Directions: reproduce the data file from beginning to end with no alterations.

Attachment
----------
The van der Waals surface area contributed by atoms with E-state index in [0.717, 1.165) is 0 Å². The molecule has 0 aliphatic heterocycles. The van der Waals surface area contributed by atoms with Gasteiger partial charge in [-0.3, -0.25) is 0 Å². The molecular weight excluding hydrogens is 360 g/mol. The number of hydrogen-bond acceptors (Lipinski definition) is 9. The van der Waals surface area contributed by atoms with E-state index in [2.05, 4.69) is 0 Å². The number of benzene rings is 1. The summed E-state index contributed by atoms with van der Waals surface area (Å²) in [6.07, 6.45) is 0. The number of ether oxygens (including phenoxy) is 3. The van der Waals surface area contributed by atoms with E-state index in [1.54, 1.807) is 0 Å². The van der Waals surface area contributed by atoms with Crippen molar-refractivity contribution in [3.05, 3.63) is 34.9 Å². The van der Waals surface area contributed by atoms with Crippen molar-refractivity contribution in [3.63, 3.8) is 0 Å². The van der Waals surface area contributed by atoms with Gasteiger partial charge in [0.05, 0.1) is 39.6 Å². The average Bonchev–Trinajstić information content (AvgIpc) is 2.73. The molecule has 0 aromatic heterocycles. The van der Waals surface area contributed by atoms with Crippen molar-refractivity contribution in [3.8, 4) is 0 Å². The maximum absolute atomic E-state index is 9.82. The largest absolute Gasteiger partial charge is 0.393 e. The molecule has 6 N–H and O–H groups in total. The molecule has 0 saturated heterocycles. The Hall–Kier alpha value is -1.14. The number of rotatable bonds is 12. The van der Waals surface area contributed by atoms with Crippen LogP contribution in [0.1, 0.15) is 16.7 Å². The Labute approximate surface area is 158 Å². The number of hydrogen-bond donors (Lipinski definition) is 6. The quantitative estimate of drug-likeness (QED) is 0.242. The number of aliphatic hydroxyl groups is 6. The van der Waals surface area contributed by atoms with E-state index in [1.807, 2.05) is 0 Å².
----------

The van der Waals surface area contributed by atoms with E-state index in [0.717, 1.165) is 0 Å². The molecule has 0 aliphatic heterocycles. The van der Waals surface area contributed by atoms with Gasteiger partial charge in [-0.3, -0.25) is 0 Å². The molecular weight excluding hydrogens is 360 g/mol. The number of hydrogen-bond acceptors (Lipinski definition) is 9. The van der Waals surface area contributed by atoms with E-state index in [2.05, 4.69) is 0 Å². The number of benzene rings is 1. The summed E-state index contributed by atoms with van der Waals surface area (Å²) in [6.07, 6.45) is 0. The number of ether oxygens (including phenoxy) is 3. The van der Waals surface area contributed by atoms with E-state index in [1.54, 1.807) is 0 Å². The van der Waals surface area contributed by atoms with Crippen molar-refractivity contribution in [3.05, 3.63) is 34.9 Å². The van der Waals surface area contributed by atoms with Crippen molar-refractivity contribution in [3.63, 3.8) is 0 Å². The van der Waals surface area contributed by atoms with Gasteiger partial charge in [0.05, 0.1) is 39.6 Å². The average Bonchev–Trinajstić information content (AvgIpc) is 2.73. The molecule has 0 aromatic heterocycles. The van der Waals surface area contributed by atoms with Crippen molar-refractivity contribution in [3.8, 4) is 0 Å². The maximum absolute atomic E-state index is 9.82. The largest absolute Gasteiger partial charge is 0.393 e. The molecule has 6 N–H and O–H groups in total. The molecule has 0 saturated heterocycles. The Hall–Kier alpha value is -1.14. The number of rotatable bonds is 12. The van der Waals surface area contributed by atoms with Crippen LogP contribution in [0.1, 0.15) is 16.7 Å². The Labute approximate surface area is 158 Å². The number of hydrogen-bond donors (Lipinski definition) is 6. The quantitative estimate of drug-likeness (QED) is 0.242. The number of aliphatic hydroxyl groups is 6. The van der Waals surface area contributed by atoms with E-state index in [1.807, 2.05) is 0 Å².